Please note that at this time, recruitment for this study has been completed and we are no longer enrolling participants.
For those who have participated, we are currently in the process of completing genetic testing. We anticipate that you should receive your results within one year of your initial appointment.
Investigators at Women's College Research Institute are conducting a large study of familial cancer in Jewish women in Ontario and some findings have already been released. As a part of the research, Jewish women were offered genetic testing for the two breast cancer genes (BRCA1/BRCA2). This study was started in 2008 by Dr. Steven Narod and Dr. Kelly Metcalfe and had upwards of 2,000 participants from across Ontario.
The purpose of this study to identify women with a genetic predisposition to developing cancer who otherwise might not come to the attention of the medical community and receive the preventive care and screening that might benefit them. We would like to know how common mutations are among the Jewish population and see if this population is satisfied with the genetic testing process or if there are ways that it could be improved. Click here to view the Investigators' Study Booklet.
The extension of this study has been funded via support from the Women’s College Hospital Foundation.
About five per cent of women in Canada with breast cancer and about 12 per cent of women with ovarian cancer are born with an inherited genetic predisposition to cancer. In many cases, these women will have a strong family history of breast or ovarian cancer. In families with hereditary cancer, there may be several individuals affected with breast cancer or ovarian cancer in more than one generation of the family. The genetic susceptibility to develop breast and ovarian cancer in these families is passed from one generation to another, through both women and men. On average, individuals in cancer families develop cancer at a younger age than the general population and they may develop cancer in both breasts (bilateral breast cancer). Many of these family clusters of cancer are caused by inherited mutations in the BRCA1 or BRCA2 genes. If individuals are known to have a genetic predisposition to cancer, many management options are available to them to reduce the risk of developing cancer or to detect cancer at an early stage.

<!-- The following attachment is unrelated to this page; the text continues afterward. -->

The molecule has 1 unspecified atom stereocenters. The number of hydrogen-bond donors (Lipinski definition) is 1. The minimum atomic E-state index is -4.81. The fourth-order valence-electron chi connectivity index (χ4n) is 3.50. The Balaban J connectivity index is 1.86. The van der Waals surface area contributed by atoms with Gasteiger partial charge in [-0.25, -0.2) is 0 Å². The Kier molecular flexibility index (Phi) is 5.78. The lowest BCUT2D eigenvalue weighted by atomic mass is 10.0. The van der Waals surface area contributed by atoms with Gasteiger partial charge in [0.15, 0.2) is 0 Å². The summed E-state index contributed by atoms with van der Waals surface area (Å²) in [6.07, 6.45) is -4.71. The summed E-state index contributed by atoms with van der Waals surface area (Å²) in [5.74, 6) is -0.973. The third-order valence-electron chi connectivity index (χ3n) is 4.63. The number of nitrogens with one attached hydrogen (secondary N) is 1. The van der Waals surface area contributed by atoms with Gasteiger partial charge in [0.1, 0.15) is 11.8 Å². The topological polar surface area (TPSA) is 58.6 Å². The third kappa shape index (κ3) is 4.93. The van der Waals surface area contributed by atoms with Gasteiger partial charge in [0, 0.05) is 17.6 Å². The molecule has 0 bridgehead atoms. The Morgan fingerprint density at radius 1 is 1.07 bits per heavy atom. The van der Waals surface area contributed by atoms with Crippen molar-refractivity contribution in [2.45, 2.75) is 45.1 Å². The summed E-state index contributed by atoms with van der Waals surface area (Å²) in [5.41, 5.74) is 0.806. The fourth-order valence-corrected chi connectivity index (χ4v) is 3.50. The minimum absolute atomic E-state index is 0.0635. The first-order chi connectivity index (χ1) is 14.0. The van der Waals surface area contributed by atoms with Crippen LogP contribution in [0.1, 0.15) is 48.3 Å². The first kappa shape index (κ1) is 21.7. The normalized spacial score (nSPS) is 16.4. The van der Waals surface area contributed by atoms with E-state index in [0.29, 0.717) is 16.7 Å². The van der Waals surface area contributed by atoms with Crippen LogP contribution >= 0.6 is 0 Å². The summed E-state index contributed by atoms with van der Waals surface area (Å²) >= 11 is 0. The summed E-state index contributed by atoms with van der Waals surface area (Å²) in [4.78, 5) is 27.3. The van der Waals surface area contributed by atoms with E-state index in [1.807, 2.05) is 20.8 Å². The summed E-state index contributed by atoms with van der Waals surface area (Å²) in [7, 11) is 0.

In some populations, there are more hereditary breast/ovarian cancers than in others. This is true for the Jewish population. Both Ashkenazi and Sephardi Jews may inherit a mutation, but mutations are more common in Ashkenazis (Jews of Eastern European origin). In this group, about one in 45 men or women carry a genetic predisposition to breast and ovarian cancer. We can test for this genetic tendency to get cancer by a simple saliva test. Currently the test is offered in Ontario to selected women based on their personal history of cancer or their family history of cancer. We are now offering this test (as part of a research study) to all adult Jewish women in Ontario who wish to know their mutation status, including those without a personal or family history of cancer.
Participation in this study is completely voluntary. Only women who fulfill all of the following criteria may participate:
You will receive (at no charge) a BRCA1 and BRCA2 genetic test for an inherited predisposition to breast and ovarian cancer. The research team will be available to provide the most current information regarding genetic risk assessment and will provide a referral to screening centres for breast and ovarian cancer if requested. Women who are found to have a BRCA1 or BRCA2 mutation will receive personal genetic counselling and be given individualized cancer risks and management options. Being identified as a BRCA1 or BRCA2 mutation carrier can mean you will have access to additional screening (such as breast MRIs) that may not otherwise be available, and referrals requested by the women will be arranged.
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A Study of Familial Cancer in Jewish Women